Transmitting stereotype-relevant information in conversation: Evidence from Chinese undergraduates

Yongping Zhao1, Yufang Zhao1, Jinfu Zhang1
1Faculty of Psychology, Southwest University, People’s Republic of China
Cite this article:  Zhao, Y., Zhao, Y., & Zhang, J. (2016). Transmitting stereotype-relevant information in conversation: Evidence from Chinese undergraduates. Social Behavior and Personality: An international journal, 44(7), 1069-1078.

Volume 44 Issue 7 | e5382 | Published: August 2016 | DOI: https://doi.org/10.2224/sbp.2016.44.7.1069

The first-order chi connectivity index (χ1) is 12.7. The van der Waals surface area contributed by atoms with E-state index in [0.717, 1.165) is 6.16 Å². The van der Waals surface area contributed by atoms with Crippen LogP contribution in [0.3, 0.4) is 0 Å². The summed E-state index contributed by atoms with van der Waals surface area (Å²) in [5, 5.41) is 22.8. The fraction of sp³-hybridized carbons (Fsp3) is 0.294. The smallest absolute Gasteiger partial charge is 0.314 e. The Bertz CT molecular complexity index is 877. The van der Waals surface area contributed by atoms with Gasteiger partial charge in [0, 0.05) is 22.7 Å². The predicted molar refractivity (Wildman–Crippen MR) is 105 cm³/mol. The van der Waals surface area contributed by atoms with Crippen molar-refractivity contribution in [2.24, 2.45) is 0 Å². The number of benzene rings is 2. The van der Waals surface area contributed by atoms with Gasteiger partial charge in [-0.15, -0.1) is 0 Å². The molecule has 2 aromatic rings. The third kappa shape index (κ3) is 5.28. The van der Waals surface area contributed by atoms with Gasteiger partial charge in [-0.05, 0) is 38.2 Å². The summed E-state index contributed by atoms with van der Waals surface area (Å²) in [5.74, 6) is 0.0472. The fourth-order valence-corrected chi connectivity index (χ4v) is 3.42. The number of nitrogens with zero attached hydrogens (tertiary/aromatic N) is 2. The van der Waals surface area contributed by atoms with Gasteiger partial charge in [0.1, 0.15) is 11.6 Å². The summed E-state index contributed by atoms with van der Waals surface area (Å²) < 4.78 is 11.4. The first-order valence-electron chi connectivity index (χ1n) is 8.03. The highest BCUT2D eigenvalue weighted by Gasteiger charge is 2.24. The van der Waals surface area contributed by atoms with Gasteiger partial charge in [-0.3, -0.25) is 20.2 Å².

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In the field of communication, previous researchers who employed the serial reproduction method have mainly used written communication and fictional story assessment techniques. To extend the literature, we conducted 2 studies to explore the communication of stereotype-relevant information using the face-to-face oral serial reproduction method. A research report containing stereotypical information about Tchambuli men (Study 1, N = 40), and a fictional story containing stereotypical information about a football player (Study 2, N = 40), were transmitted through 10 separate chains involving 4 people each. Results in both studies showed that people transmitted more stereotype-consistent than stereotype-inconsistent information, regardless of whether they were retelling a research report or a fictional story. Thus, face-to-face oral serial communication contributes to the maintenance of shared stereotypes.

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